The Art of Photography

Photography to me is capturing images of the way I see things. Light. Color. Critters. Dog expressions. That sort of thing. It’s simple stuff. But that’s what I enjoy. That’s my idea of art. Others may not find my images all that unique. Perhaps they’re not. But it’s still the way I see things. Like this purple coneflower…

Purple Coneflower Bloom (SOOC)

That bloom must be six inches across. The flower itself is like four feet high. The size impressed me. So I wanted a shot where the bloom filled the screen. I love the color, too.

Once I saw the image on the screen, I decided to tweak it a bit. Subtly at first.

Purple Coneflower Bloom (darkened edges)

All I did was darken the edges a bit. Maybe you can’t even tell a difference?

Then I decided to add some texture. I’ve seen people do some really cool stuff with texture. It takes practice. It’s yet another thing I don’t have the time I need to invest to master.

Purple Coneflower Bloom (with texture)

The result isn’t all that great. I told you, I need more practice. That’s not the point I’m trying to get at though. What I’m trying to say is that photography can also be about image manipulation. Post-processing (doing things to an image after it comes out of the camera) is one method. Creative scene making is another method.

I don’t even know if that’s how you’d describe what’s being done here. But I just had to share this bit of image manipulation/scene making/staging I stumbled across today that I absolutely LOVED.

This image speaks volumes to me.

Dear Photograph, Thank you for everything we had. @jonathanstampf

It is one of many intriguing images from a blog called Dear Photograph, a new site where folks take photos of old images in the same present-day location. It’s hard to explain. This Happy News article does a much better job.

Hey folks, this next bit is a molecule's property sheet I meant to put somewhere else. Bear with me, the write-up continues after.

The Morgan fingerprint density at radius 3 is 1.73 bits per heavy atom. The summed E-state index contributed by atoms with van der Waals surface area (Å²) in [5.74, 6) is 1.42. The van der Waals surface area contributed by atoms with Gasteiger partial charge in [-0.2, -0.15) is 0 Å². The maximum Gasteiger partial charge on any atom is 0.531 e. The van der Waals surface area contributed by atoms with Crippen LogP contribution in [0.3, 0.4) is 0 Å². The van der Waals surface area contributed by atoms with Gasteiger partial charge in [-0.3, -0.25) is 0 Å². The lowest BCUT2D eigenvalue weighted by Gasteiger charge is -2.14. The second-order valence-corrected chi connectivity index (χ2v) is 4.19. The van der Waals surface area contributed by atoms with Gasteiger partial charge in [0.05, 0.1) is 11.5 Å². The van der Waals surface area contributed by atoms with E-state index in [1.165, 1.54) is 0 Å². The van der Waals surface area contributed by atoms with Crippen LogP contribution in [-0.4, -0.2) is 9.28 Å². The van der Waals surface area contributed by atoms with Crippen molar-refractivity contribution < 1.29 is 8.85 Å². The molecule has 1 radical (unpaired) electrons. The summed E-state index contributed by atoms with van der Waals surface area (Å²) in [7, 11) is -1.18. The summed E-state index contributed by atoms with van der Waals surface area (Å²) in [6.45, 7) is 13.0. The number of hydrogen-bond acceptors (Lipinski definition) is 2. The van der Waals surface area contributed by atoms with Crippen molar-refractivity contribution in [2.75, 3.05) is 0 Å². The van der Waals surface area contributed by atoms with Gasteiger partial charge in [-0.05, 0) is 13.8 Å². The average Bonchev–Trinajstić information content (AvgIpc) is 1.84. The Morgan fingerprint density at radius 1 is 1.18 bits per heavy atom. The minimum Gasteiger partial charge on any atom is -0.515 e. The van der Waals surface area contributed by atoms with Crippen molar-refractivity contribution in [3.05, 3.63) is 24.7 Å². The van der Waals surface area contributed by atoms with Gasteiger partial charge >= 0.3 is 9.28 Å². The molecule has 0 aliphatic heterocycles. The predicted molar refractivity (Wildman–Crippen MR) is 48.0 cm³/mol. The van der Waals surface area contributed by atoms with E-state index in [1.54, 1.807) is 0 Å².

Here’s another example.

Dear Photograph. We had nothing, but you gave me everything. Thank you for your never ending love. I love you Dad. @okfollowheather


The first Dear Photograph image I shared doesn’t need a caption. In my opinion. It’s clear who the subject is in that one.

The second one does need a caption. I can’t tell just by looking who is speaking, although now that I look again, the green nail polish would have been a giveaway.

Mastering image manipulation software and having an eye for what changes to make are one thing.

This sort of image making takes real thought. Not only that, it’s way more powerful. Maybe because the subjects are people instead of flowers?

Kudos to the people who thought this one up and to the submitters who have done such a great job carrying the idea forward.

Here’s one more image that doesn’t need a caption. It speaks loud and clear all by itself.

If you’ve got some free time, have a look at Dear Photograph. Do some of those images really move you? Or does it feel like cheap, photographic trickery?

3 Replies to “The Art of Photography”

  1. I think they’re totally moving. The juxtaposition of the old and the new is really powerful and sends such a message. The really interesting thing is in each photograph it’s not even the SAME message. Each one evokes its own story.

    I’m all for owning your art, in whatever form you make it. There’s so much copying going on, it’s really great when someone just does their own thing, regardless of others’ opinions. (And I’m no good with textures either!)

  2. What a cool idea. Of course, it sounds gimmicky but, in the right hands, the technique can be moving and even art. I like the concept. And I like your opening explanation on how you approach photography.

  3. I don’t have time right this second, but I’m gonna have to go look at that site. It sounds pretty interesting. And since I’m not taking a whole lot of pictures these days, maybe it will inspire me to pick up the camera again.

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